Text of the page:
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ight passenger side because the right wheel is more apt to hit a curb than the left wheel.

CAMBER CLUES
Tire wear can also be affected by camber. Excessive camber loads one side of the tread more heavily than the other, resulting in uneven wear. Camber wear typically produces uneven wear on one side of the tire tread. If the inside of the tread is worn off, the wheel has too much negative camber. A worn outer tread indicates too much positive camber.

Camber can also affect directional stability. A vehicle will lead toward the side with the most camber. So always compare camber readings on both sides. More than half a degree difference can cause a steering pull.

If camber is off on one side only, a close encounter with a pothole or curb may have bent a spindle, control arm or strut. A shift in the position of a strut tower can cause the same thing. A shift in the position of a crossmember, on the other hand, will usually change camber on both sides. In MacPherson strut suspensions, the position of the upper strut tower is critical. Too far in and the wheel will have too much negative camber. Too far out and it will have too much positive camber. A bent strut or spindle can affect camber as can a bent control arm, a mislocated crossmember or an off-center engine cradle in a FWD car.

One way to identify hidden damage that may be affecting camber is to do a “jounce/rebound camber check.” Raise the suspension four inches and read camber on both sides. Then compress the suspension four inches and read the camber angles for both wheels again.

Different side-to-side camber readings with a jounce/rebound camber check usually indicates a bent strut that needs to be replaced or straightened. If the readings are the same, a check of the “steering axis inclination” (SAI) angle side-to-side should also be made.

SAI, THE DIAGNOSTIC ANGLE
SAI is a “built-in” angle that can help you detect all kinds of hidden damage. SAI is the angle of the steering axis and runs from the center of the upper ball joints or strut towers through the center of the lower ball joints. SAI should always be the same on both sides. A difference of more than a degree usually indicates a mispositioned strut tower, bent spindle or control arm.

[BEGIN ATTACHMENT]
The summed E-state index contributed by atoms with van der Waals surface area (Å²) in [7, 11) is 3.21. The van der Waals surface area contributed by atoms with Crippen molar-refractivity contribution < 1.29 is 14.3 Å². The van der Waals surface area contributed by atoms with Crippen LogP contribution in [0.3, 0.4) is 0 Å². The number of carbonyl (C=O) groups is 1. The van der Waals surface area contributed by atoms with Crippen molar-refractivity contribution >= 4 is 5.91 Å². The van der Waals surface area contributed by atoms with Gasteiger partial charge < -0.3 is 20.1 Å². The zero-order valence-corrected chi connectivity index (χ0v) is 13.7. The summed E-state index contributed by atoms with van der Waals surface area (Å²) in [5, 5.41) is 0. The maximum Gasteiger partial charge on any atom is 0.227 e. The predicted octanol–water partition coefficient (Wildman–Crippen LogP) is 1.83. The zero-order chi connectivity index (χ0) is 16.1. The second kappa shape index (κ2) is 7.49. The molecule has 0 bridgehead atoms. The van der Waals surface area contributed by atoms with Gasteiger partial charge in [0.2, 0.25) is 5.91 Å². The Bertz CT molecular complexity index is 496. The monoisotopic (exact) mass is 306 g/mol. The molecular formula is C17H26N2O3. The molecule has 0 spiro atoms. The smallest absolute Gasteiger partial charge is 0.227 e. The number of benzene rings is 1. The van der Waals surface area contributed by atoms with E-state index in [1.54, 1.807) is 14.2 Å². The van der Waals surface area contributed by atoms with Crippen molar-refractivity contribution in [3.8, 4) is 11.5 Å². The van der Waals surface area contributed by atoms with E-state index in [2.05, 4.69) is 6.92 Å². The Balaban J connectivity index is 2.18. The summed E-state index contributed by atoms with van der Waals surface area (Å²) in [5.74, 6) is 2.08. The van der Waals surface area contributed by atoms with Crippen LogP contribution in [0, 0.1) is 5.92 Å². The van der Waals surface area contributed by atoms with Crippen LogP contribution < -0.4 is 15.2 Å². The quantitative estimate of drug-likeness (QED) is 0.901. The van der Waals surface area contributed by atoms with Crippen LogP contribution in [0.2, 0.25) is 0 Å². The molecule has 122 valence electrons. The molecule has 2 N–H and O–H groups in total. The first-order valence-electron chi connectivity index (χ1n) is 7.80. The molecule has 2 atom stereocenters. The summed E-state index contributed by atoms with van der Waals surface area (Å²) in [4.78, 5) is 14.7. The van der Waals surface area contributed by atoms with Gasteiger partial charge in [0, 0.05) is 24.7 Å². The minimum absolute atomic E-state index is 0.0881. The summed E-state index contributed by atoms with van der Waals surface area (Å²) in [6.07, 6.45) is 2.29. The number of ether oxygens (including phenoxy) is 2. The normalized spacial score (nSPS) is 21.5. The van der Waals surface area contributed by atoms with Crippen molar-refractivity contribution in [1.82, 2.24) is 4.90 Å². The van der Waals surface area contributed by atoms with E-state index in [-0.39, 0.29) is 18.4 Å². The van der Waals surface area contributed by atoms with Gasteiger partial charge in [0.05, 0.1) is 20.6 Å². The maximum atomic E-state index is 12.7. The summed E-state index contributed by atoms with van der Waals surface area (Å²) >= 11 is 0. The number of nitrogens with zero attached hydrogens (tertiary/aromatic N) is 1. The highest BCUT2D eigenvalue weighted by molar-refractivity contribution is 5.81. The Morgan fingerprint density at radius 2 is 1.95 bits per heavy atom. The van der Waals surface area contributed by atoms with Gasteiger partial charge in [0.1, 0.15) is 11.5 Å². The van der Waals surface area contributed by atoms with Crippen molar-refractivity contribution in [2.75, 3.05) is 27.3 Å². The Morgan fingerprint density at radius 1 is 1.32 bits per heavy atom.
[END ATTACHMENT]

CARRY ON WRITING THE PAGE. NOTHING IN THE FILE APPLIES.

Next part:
It’s important to always check SAI even if no specs are provided because unequal SAI side-to-side (even if camber is within specs) can contribute to torque steer, brake pull during sudden stops and even bump steer. You can zero in on the hidden damage (a bent or mislocated strut, bent control arm and/or bent spindle) by comparing the SAI angle, camber reading and “included angle” (the angle between camber and SAI). See the above SAI diagnosis chart.

Here’s another way to check for strut problems. Loosen the two camber adjustment cam bolts on the strut (if provided), push the steering knuckles in as far as they’ll go toward negative camber and measure the distance between the strut and brake rotor on both sides. Then compare readings. If both distances are the same, you can rule out misalignment at the bottom end of the strut or a bent spindle. If they’re different, one of the struts is bent.

Bending a strut to “realign” the front end is no answer because you shouldn’t fix one problem by creating another. Bending a strut may bring camber back into range ‹ assuming the wheel isn’t off more than one and a half degrees (which is the maximum limit for bending any strut). But bending a perfectly good strut to compensate for misalignment elsewhere is going to create unequal camber changes side-to-side during jounce and rebound, which may create a bump-steer condition. There is also a risk of weakening the strut, which may lead to strut failure later.

To check for a bent strut shaft, loosen the large shaft nut at the top of each strut and rotate the shaft 360° while keeping an eye on the camber reading. If the shaft is bent, the top of the wheel will wobble in and out, and the camber reading will change as the shaft turns. No change in the camber reading means there’s nothing wrong with the strut. A strut with a bent shaft must be replaced. There’s no way to safely straighten this kind of damage because attempting to bend a hardened shaft will likely crack it.